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A major cyber attack will one day disrupt life as we know it in the United States.
The then-Obama administration official stated during a speech that it was a matter of “when” not “if” the power grid would go down due to a cyber attack. Many feel that smart grid technology and an increase in the installation of smart meters  will make the power grid even more susceptible to hackers.
Janet Napolitano described her time heading the Department of Homeland Security as successful because no terror attacks occurred during her tenure.
Napolitano spoke at length about the need to prepare for a downed power grid caused by hackers. The vulnerable electrical grid system in the United States is also ill-prepared for a direct hit by a solar flare (CME) or an EMP attack. As previously reported by Off The Grid News, the power grid  achieved a D+ rating by the American Society of Civil Engineers.
The outgoing DHS secretary was speaking in front of the National Press Club.
“Our country will, at some point, face a major cyber event that will have a serious effect on our lives, our economy and the everyday functioning of our society,” Napolitano  said. “While we have built systems, protections and a framework to identify attacks and intrusions, share information with the private sector and across government, and develop plans and capabilities to mitigate the damage, more must be done, and quickly.”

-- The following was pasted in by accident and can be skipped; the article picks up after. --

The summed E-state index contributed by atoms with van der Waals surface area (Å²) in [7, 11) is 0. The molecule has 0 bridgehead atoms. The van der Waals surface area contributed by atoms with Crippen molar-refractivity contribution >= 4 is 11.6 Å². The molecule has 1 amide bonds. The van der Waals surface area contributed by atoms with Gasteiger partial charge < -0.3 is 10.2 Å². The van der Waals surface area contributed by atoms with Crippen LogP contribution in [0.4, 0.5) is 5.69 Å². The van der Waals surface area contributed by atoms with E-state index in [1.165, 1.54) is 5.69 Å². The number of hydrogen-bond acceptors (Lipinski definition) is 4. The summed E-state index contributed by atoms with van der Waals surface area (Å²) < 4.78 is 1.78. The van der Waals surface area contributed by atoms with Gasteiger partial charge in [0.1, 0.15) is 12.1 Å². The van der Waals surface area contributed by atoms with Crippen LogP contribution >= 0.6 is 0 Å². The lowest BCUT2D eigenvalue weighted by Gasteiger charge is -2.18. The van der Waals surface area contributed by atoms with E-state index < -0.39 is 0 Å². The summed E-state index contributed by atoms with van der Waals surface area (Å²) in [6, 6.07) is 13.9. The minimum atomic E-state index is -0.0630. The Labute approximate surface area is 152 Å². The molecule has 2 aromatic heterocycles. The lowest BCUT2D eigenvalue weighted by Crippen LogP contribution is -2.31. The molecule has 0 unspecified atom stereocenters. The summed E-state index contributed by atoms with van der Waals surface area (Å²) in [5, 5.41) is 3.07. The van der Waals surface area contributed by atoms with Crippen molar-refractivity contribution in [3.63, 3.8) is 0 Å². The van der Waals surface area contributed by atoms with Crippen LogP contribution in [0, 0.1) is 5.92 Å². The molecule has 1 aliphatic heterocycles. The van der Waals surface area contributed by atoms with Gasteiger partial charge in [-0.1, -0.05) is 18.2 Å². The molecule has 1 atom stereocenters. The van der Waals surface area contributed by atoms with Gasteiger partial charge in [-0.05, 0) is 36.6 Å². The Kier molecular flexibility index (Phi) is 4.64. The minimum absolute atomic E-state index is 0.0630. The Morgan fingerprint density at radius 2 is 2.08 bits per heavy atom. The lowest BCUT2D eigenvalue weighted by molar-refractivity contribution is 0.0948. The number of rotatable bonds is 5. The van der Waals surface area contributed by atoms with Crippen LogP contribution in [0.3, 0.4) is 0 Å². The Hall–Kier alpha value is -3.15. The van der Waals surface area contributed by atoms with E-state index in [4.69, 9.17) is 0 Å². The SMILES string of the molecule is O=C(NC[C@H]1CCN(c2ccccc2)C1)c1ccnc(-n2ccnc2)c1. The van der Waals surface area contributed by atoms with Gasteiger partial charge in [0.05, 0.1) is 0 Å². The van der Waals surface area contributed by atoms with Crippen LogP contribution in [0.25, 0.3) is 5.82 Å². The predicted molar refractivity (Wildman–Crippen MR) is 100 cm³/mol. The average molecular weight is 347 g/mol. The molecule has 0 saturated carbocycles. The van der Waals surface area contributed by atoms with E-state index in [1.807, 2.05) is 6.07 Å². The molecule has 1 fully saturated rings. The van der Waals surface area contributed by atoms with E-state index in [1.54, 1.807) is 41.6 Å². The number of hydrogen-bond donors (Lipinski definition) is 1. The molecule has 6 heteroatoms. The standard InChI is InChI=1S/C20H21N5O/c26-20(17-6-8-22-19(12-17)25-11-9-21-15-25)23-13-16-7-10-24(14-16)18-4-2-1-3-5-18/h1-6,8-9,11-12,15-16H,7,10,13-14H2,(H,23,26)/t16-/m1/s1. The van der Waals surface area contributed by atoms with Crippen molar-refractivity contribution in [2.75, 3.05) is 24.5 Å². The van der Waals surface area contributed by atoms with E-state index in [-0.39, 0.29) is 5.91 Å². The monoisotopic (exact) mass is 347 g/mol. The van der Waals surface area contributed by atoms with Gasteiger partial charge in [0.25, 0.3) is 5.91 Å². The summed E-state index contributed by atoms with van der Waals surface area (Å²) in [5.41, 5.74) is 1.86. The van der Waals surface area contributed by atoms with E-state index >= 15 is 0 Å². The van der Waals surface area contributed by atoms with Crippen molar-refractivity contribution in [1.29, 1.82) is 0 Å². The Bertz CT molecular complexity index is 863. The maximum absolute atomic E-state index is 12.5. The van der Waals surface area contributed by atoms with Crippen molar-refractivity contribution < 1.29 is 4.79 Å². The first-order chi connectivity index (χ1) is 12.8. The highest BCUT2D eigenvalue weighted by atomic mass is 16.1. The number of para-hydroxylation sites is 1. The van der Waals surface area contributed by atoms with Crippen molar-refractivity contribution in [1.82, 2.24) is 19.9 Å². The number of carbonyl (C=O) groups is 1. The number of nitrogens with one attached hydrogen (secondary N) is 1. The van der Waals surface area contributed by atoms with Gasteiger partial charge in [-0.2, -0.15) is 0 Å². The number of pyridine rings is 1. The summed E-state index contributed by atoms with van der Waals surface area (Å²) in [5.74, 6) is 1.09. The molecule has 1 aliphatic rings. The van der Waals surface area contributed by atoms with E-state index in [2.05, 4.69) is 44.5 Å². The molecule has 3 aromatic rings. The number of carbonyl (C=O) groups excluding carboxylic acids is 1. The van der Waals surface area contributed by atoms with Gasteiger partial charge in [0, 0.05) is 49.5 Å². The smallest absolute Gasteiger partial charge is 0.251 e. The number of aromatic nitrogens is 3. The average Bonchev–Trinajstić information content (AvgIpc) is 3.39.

Napolitano acknowledged that terrorist threats against the United States have not subsided, but she said the federal government and intelligence agencies have become more “flexible” and “nimble” at dealing with such dangers.
Little is being done to mitigate the threat to the grid.
The SHIELD Act has been stalled in Congress for weeks. Of course, protecting the power grid should not be a partisan issue but looked at as an integral part of America’s national security plan. An economic collapse and civil unrest would surely follow a downed power grid, regardless of the cause for the massive outage.
Janet Napolitano had this to say in applauding the efforts of FEMA during Hurricane Sandy:
“After the storm passed, FEMA sent teams into impacted areas to set up Disaster Registration Centers and conduct damage assessments. For the first time, we activated the DHS Surge Capacity Force, an all-volunteer corps that we created in 2011 to leverage the shared talents and experience and capabilities of employees from across the department.”
The report card from the National Society of Civil Engineers said the number of power outages in the United States has grown from 76 in 2007 to 307 in 2011. The major outage figures do not take into account all of the smaller outages which routinely occur due to seasonal storms.
The American Society of Civil Engineers power grid grade card rating means the energy infrastructure is in “poor to fair condition and mostly below standard, with many elements approaching the end of their service life.” The report card said a “large portion of the system exhibits significant deterioration” with a “strong risk of failure.”
Concerns about a power grid failure are rarely discussed by the mainstream media. Continuing to ignore the mounting issues surrounding the viability of the power grid and both the man-made and natural threats the system faces could soon leave millions of Americans in the dark, shuttering in the cold, rubbing their empty bellies and thinking about just how important the power grid is (or was), for the very first time.